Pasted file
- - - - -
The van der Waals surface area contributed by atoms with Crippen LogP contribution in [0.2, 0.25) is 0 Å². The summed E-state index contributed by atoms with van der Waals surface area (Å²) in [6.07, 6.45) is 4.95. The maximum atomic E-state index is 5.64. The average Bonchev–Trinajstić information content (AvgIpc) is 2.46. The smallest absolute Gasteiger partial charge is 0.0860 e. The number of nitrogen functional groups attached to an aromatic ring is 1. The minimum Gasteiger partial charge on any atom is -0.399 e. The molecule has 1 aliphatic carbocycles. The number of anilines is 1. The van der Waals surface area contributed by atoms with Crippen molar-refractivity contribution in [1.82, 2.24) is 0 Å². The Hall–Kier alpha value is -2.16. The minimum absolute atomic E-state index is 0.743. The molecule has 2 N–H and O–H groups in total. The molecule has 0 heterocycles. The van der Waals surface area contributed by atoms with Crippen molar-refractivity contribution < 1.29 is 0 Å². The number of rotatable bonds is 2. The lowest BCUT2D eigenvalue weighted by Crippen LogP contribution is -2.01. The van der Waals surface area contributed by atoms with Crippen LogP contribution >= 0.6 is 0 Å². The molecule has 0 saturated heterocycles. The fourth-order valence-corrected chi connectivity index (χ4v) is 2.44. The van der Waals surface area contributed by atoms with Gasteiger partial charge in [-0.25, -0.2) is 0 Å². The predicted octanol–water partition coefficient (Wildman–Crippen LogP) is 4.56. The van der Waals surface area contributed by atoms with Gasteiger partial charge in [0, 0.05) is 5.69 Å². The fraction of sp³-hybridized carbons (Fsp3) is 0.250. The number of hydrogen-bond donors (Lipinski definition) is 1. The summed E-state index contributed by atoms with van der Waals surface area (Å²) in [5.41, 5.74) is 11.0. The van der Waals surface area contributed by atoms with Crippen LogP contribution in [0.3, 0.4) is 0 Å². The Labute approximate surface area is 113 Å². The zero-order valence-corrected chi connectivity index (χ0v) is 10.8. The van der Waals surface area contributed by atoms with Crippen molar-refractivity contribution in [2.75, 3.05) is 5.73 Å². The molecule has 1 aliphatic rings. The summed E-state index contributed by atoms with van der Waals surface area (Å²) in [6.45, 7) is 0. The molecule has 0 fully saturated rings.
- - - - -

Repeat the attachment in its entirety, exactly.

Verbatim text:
The van der Waals surface area contributed by atoms with Crippen LogP contribution in [0.2, 0.25) is 0 Å². The summed E-state index contributed by atoms with van der Waals surface area (Å²) in [6.07, 6.45) is 4.95. The maximum atomic E-state index is 5.64. The average Bonchev–Trinajstić information content (AvgIpc) is 2.46. The smallest absolute Gasteiger partial charge is 0.0860 e. The number of nitrogen functional groups attached to an aromatic ring is 1. The minimum Gasteiger partial charge on any atom is -0.399 e. The molecule has 1 aliphatic carbocycles. The number of anilines is 1. The van der Waals surface area contributed by atoms with Crippen molar-refractivity contribution in [1.82, 2.24) is 0 Å². The Hall–Kier alpha value is -2.16. The minimum absolute atomic E-state index is 0.743. The molecule has 2 N–H and O–H groups in total. The molecule has 0 heterocycles. The van der Waals surface area contributed by atoms with Crippen molar-refractivity contribution < 1.29 is 0 Å². The number of rotatable bonds is 2. The lowest BCUT2D eigenvalue weighted by Crippen LogP contribution is -2.01. The van der Waals surface area contributed by atoms with Crippen LogP contribution >= 0.6 is 0 Å². The molecule has 0 saturated heterocycles. The fourth-order valence-corrected chi connectivity index (χ4v) is 2.44. The van der Waals surface area contributed by atoms with Gasteiger partial charge in [-0.25, -0.2) is 0 Å². The predicted octanol–water partition coefficient (Wildman–Crippen LogP) is 4.56. The van der Waals surface area contributed by atoms with Gasteiger partial charge in [0, 0.05) is 5.69 Å². The fraction of sp³-hybridized carbons (Fsp3) is 0.250. The number of hydrogen-bond donors (Lipinski definition) is 1. The summed E-state index contributed by atoms with van der Waals surface area (Å²) in [5.41, 5.74) is 11.0. The van der Waals surface area contributed by atoms with Crippen LogP contribution in [0.3, 0.4) is 0 Å². The Labute approximate surface area is 113 Å². The zero-order valence-corrected chi connectivity index (χ0v) is 10.8. The van der Waals surface area contributed by atoms with Crippen molar-refractivity contribution in [2.75, 3.05) is 5.73 Å². The molecule has 1 aliphatic rings. The summed E-state index contributed by atoms with van der Waals surface area (Å²) in [6.45, 7) is 0. The molecule has 0 fully saturated rings.